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RCB 11/2016 - TOGC

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HMRC has issued Revenue & Customs Brief 11/2016. This follows the Upper Tribunal's judgment in the case of Intelligent Managed Services Ltd (IMSL). The brief reverses HMRC's existing policy in relation to the transfer of a business as a going concern (TOGC), where the transferor or transferee are members of a VAT group.

IMSL transferred part of its business and assets to Virgin Money Management Services Ltd (VMMSL) whereupon, VMMSL carried on that business wholly within the existing Virgin Money Group (VMG) VAT group. It did not make supplies of goods or services to third parties outside the VMG VAT group and, as a consequence, due to the operation of the VAT group rules, HMRC took the view that the business activity had ceased. As a result, HMRC concluded that one of the legal conditions for there to be a TOGC – the condition which states that the transferor must 'carry on' the same kind of business – was not met.

The Upper Tribunal concluded in its judgment last year that HMRC's argument was unfounded. Whilst the VAT group rules create a fiscal fiction that there is no supply of goods or services between members of the same VAT group, it was clear that VMMSL had, as a matter of fact, carried on the business previously carried on by IMSL albeit that its services were supplied intra-group. HMRC now accepts that its previous policy in this regard was incorrect. Accordingly, where a business is acquired as a going concern by a company within a VAT group, provided that all other conditions are met, the transfer can be regarded as a TOGC for VAT purposes. This is the case even if the transferee only provides goods or services to other members of the VAT group. HMRC also accept that where a VAT group transfers a business out of its VAT group to a third party transferee the transfer is equally capable of being a TOGC even if, prior to the transfer, the business being transferred was conducted solely within the seller's VAT group.

Published in: Economy & Finance

RCB 11/2016 - TOGC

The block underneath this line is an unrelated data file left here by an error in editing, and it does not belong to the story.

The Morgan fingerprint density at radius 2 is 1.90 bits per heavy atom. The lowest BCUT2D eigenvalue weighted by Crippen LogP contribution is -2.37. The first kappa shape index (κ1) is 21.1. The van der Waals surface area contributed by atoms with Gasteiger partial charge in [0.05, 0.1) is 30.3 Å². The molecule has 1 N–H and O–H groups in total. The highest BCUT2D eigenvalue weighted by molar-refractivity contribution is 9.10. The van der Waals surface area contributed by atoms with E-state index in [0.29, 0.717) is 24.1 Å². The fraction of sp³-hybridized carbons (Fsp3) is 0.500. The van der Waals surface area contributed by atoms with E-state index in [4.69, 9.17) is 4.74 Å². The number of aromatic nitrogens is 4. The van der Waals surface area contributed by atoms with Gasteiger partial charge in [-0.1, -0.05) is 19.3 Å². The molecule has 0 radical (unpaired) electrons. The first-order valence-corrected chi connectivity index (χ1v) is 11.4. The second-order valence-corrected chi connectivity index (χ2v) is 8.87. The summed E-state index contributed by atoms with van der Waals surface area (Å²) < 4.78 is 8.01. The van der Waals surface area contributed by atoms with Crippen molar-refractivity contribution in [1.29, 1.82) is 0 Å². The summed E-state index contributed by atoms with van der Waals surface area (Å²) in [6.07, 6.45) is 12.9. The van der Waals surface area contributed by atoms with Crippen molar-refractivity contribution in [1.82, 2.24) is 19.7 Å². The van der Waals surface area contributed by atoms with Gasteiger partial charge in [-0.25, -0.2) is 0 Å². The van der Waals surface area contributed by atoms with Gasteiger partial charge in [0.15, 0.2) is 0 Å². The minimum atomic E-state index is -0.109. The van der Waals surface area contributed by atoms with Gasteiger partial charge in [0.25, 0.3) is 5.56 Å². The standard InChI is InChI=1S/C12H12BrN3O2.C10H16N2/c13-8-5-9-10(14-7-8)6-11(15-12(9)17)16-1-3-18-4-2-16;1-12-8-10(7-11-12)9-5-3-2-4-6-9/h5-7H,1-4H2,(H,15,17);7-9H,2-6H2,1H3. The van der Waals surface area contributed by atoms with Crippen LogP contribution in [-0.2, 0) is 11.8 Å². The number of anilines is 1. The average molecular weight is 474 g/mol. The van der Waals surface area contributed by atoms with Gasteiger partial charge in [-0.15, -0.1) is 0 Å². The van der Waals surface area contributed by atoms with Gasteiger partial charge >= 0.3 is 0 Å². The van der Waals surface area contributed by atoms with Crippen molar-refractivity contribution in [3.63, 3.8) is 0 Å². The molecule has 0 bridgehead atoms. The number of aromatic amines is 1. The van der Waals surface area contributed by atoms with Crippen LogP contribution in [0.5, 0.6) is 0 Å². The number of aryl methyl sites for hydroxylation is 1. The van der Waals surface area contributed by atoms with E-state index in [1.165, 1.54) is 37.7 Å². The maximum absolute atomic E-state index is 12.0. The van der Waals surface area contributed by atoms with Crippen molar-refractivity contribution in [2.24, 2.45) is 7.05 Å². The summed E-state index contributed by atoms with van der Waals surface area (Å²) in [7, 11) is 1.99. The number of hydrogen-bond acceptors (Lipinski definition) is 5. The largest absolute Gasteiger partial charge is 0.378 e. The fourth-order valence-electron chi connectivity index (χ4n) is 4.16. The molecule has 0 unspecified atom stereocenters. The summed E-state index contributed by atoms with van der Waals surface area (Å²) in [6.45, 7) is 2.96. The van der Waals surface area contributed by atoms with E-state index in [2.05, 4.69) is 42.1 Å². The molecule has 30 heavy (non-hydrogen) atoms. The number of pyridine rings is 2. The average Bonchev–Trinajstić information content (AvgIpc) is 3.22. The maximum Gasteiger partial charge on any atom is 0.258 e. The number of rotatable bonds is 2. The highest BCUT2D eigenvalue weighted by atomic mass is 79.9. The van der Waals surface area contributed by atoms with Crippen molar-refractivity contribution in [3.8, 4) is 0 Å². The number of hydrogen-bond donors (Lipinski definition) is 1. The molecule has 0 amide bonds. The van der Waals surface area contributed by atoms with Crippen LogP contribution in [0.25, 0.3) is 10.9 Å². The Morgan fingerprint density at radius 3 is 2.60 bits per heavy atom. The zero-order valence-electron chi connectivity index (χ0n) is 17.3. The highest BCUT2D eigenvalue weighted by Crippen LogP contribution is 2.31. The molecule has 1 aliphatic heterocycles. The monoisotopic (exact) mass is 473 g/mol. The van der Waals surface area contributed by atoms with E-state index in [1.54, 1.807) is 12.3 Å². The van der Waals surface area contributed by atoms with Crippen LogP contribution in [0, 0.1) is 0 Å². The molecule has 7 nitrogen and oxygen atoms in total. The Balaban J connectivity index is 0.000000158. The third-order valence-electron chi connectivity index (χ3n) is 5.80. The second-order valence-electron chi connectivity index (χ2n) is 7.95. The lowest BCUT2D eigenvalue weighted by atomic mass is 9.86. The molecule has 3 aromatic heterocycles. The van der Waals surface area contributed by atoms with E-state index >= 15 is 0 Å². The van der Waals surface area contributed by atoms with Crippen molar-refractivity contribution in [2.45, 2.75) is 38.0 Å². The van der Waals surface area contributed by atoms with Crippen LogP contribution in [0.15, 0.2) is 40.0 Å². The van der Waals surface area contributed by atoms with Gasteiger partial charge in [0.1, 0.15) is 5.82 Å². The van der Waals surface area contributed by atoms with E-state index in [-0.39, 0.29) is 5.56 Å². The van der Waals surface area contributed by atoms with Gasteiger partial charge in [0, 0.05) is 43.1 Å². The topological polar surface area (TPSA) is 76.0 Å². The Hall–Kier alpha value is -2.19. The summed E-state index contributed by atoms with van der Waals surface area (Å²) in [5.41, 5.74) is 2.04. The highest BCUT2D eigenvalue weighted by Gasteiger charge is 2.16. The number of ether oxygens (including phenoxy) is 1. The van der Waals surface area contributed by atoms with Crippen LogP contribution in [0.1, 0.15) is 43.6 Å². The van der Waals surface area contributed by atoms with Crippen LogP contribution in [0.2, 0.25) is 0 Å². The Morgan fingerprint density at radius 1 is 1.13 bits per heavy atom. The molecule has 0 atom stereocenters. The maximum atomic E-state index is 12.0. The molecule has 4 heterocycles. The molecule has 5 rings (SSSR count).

1. 1. © 2016 Grant Thornton UK LLP. All rights reserved. ‘Grant Thornton’ refers to the brand under which the Grant Thornton member firms provide assurance, tax and advisory services to their clients and/or refers to one or more member firms, as the context requires. Grant Thornton UK LLP is a member firm of Grant Thornton International Ltd (GTIL). GTIL and the member firms are not a worldwide partnership. GTIL and each member firm is a separate legal entity. Services are delivered by the member firms. GTIL does not provide services to clients. GTIL and its member firms are not agents of, and do not obligate, one another and are not liable for one another’s acts or omissions. This publication has been prepared only as a guide. No responsibility can be accepted by us for loss occasioned to any person acting or refraining from acting as a result of any material in this publication. grant-thornton.co.uk GRT100456 Summary As a result of HMRC's previous policy, some businesses will have paid VAT on the acquisition of businesses. Where the acquisition has included land assets, it is possible that Stamp Duty Land Tax (SDLT) will also have been paid on the VAT inclusive consideration. Businesses that have either overpaid VAT or SDLT (or both) may have a valid claim against HMRC. Revenue & Customs Brief 11/2016 acknowledges that HMRC's interpretation of the law and previous policy were incorrect. The Brief explains HMRC's new policy and confirms that if a business believes that it has overpaid SDLT, it may make a claim for overpayment relief. 28 June 2016 Revenue & Customs Brief 11/2016 HMRC has issued Revenue & Customs Brief 11/2016. This follows the Upper Tribunal's judgment in the case of Intelligent Managed Services Ltd (IMSL). The brief reverses HMRC's existing policy in relation to the transfer of a business as a going concern (TOGC), where the transferor or transferee are members of a VAT group. IMSL transferred part of its business and assets to Virgin Money Management Services Ltd (VMMSL) whereupon, VMMSL carried on that business wholly within the existing Virgin Money Group (VMG) VAT group. It did not make supplies of goods or services to third parties outside the VMG VAT group and, as a consequence, due to the operation of the VAT group rules, HMRC took the view that the business activity had ceased. As a result, HMRC concluded that one of the legal conditions for there to be a TOGC – the condition which states that the transferor must 'carry on' the same kind of business – was not met. The Upper Tribunal concluded in its judgment last year that HMRC's argument was unfounded. Whilst the VAT group rules create a fiscal fiction that there is no supply of goods or services between members of the same VAT group, it was clear that VMMSL had, as a matter of fact, carried on the business previously carried on by IMSL albeit that its services were supplied intra-group. HMRC now accepts that its previous policy in this regard was incorrect. Accordingly, where a business is acquired as a going concern by a company within a VAT group, provided that all other conditions are met, the transfer can be regarded as a TOGC for VAT purposes. This is the case even if the transferee only provides goods or services to other members of the VAT group. HMRC also accept that where a VAT group transfers a business out of its VAT group to a third party transferee the transfer is equally capable of being a TOGC even if, prior to the transfer, the business being transferred was conducted solely within the seller's VAT group. HMRC reverses policy on VAT: TOGC's VAT Alert Contact Stuart Brodie Scotland stuart.brodie@uk.gt.com (0)14 1223 0683 Karen Robb London & South East karen.robb@uk.gt.com (0)20 772 82556

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